In his clinical studies, and through very challenging clinical experiences, he was entirely original in his focus on the transference/countertransference dynamic in the psychoanalytic process. The evolution of his technique and the development of his trauma theory (the catastrophe), puts the accent on introjection and identification, as well as on narcissistic wounds or failures. Ferenczi’s ideas also shed a new light on the child’s early sensitivity to the messages embedded in the broader family background, the cultural and socio-political context. He suggests that the transference and countertransference interaction is a foundational experience that allows a symbolic representation of split-off traumatic experiences.

Through the legacy of Ferenczi’s extraordinary psychoanalytic mind, we have inherited a unique way of thinking about the psychoanalytic process that continues to be an invaluable source of inspiration. Freud and many others have reproached Ferenczi for being too much of a tender, mothering analyst. Ferenczi was well aware of the universal aspiration to be reunited with the primal oceanic mother and, at the same time, the importance of allowing the patient to recover, with the analyst, something of the loving mother he longs for. But he also addressed the need, for himself and his patients, to be mindful of the negative transference without disavowing hatred, violence, death wishes, and repetitions of the original catastrophe. He did not shy away from psychic “murder” that, in the end, is inevitably repeated with the patient (Ferenczi, 1932, p. 52).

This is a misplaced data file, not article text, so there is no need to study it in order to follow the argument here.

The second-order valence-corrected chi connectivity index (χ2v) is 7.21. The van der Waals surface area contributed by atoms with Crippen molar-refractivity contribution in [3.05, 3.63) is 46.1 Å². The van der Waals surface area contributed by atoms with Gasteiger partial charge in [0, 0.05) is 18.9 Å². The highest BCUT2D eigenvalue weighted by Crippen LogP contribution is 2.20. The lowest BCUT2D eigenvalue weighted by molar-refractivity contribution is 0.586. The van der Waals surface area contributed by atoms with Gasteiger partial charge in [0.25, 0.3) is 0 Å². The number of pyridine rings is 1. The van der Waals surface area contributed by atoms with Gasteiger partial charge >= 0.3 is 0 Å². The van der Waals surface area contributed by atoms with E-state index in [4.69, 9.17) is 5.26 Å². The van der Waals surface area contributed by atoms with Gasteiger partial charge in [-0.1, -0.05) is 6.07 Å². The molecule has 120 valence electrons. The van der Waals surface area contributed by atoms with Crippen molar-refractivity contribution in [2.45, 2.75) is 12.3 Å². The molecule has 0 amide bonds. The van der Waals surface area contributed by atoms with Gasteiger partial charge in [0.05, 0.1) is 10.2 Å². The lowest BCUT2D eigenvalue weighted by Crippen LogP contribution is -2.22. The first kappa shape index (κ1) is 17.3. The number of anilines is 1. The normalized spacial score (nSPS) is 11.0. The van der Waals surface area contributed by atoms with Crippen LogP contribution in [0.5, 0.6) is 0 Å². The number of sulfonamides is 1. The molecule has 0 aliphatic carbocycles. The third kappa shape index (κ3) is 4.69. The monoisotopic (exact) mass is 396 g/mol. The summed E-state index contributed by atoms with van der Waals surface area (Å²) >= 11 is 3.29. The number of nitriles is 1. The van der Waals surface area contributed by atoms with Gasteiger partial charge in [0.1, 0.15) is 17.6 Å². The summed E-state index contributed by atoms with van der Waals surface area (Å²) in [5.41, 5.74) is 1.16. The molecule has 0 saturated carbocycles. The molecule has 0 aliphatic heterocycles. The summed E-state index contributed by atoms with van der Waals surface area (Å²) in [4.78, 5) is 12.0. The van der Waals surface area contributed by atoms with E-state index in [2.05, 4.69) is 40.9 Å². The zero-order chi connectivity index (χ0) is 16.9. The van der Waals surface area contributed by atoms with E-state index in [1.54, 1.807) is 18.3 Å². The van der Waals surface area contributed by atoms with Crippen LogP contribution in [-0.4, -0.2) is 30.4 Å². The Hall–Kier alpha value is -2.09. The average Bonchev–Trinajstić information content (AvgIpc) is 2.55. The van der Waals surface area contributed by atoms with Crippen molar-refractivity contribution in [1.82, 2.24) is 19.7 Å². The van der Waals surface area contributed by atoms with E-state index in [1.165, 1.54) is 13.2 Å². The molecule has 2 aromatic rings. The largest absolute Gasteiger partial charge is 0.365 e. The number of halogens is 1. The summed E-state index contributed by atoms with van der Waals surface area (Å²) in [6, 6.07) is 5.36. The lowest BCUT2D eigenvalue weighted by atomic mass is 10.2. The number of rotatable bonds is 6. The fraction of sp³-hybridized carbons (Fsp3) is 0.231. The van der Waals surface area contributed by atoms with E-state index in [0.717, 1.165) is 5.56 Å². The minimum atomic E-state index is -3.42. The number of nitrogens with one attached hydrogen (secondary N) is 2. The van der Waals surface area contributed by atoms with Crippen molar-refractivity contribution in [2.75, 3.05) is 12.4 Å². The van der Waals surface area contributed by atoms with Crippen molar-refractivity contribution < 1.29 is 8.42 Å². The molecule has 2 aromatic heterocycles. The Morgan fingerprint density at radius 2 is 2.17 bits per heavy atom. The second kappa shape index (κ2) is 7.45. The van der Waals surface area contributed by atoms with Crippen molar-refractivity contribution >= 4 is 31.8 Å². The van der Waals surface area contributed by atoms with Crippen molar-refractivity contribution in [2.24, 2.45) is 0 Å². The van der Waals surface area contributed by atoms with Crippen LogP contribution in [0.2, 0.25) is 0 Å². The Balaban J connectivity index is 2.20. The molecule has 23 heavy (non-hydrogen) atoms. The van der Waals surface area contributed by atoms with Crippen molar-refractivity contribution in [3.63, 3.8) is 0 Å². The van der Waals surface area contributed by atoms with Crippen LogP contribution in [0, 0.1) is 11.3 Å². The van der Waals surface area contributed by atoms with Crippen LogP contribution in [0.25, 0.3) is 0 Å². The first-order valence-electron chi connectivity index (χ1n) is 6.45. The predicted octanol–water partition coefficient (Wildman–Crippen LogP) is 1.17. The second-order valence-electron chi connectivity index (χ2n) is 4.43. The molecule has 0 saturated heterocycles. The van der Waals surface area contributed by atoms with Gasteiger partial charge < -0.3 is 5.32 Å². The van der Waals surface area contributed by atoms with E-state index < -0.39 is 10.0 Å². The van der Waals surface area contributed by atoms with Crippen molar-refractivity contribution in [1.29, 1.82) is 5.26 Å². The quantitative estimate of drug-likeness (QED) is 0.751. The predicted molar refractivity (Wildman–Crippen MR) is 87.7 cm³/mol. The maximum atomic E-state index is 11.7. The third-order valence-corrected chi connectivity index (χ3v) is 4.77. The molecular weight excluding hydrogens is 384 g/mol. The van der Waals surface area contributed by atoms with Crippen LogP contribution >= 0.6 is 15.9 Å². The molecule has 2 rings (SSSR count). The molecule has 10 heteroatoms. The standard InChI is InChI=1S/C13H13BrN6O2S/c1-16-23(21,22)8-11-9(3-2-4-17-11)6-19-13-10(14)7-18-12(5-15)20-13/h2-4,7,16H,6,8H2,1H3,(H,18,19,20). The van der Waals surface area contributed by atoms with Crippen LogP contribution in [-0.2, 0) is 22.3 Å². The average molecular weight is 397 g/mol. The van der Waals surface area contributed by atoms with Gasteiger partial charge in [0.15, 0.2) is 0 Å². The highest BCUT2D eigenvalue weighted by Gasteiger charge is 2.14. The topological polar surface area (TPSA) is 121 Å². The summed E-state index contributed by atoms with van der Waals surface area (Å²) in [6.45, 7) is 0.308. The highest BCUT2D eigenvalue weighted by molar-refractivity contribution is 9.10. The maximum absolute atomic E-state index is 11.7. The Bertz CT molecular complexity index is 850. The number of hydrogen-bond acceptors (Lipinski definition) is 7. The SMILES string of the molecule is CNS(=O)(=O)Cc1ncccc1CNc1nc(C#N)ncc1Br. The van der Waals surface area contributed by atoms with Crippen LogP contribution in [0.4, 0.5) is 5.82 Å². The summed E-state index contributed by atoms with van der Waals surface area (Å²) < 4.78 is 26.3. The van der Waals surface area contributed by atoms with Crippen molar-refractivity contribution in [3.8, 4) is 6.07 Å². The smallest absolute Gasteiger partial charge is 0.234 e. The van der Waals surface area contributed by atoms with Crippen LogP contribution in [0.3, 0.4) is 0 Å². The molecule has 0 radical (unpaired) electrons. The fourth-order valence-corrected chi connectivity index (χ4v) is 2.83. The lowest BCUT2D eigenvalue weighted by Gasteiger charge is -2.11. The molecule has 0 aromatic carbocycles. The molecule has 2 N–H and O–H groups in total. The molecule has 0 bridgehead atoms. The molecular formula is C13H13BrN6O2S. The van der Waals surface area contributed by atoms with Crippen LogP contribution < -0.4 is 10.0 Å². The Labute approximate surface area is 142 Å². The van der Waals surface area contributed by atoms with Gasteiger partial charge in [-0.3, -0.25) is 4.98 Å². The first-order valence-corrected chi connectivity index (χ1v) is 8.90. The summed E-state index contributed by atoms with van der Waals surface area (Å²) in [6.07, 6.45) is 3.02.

This is the second Special Issue featuring a selection of papers that were presented at the International Sándor Ferenczi Conference, Heritage of a Psychoanalytic Mind, May 7–10, 2015, held in Toronto, Canada. (Also see the articles from the Toronto Conference in the First Special Issue of Koritar, 2016). In his article, Frankel (2017) focuses on the highly relevant concept of narcissism when addressing the question of trauma. Referring to Ferenczi’s article “Stages in the Development of a Sense of Reality” (1913), he puts forward the unconscious refusal to give up the feeling of omnipotence in a patient at risk of collapsing under the narcissistic injury. We follow him as he describes Ferenczi’s technical essays until the relaxation that allows the patient’s omnipotent fantasies a certain fulfillment. The important analytic stances that permit this are kindness, indulgence, and love. In his technique that he called “mutual analysis” Ferenczi went further, promoting the analyst’s total openness and honesty—the acknowledgement of his negative transference. Frankel goes on developing Ferenczi’s concept of “identification with the aggressor”, its necessity for the child and its consequences.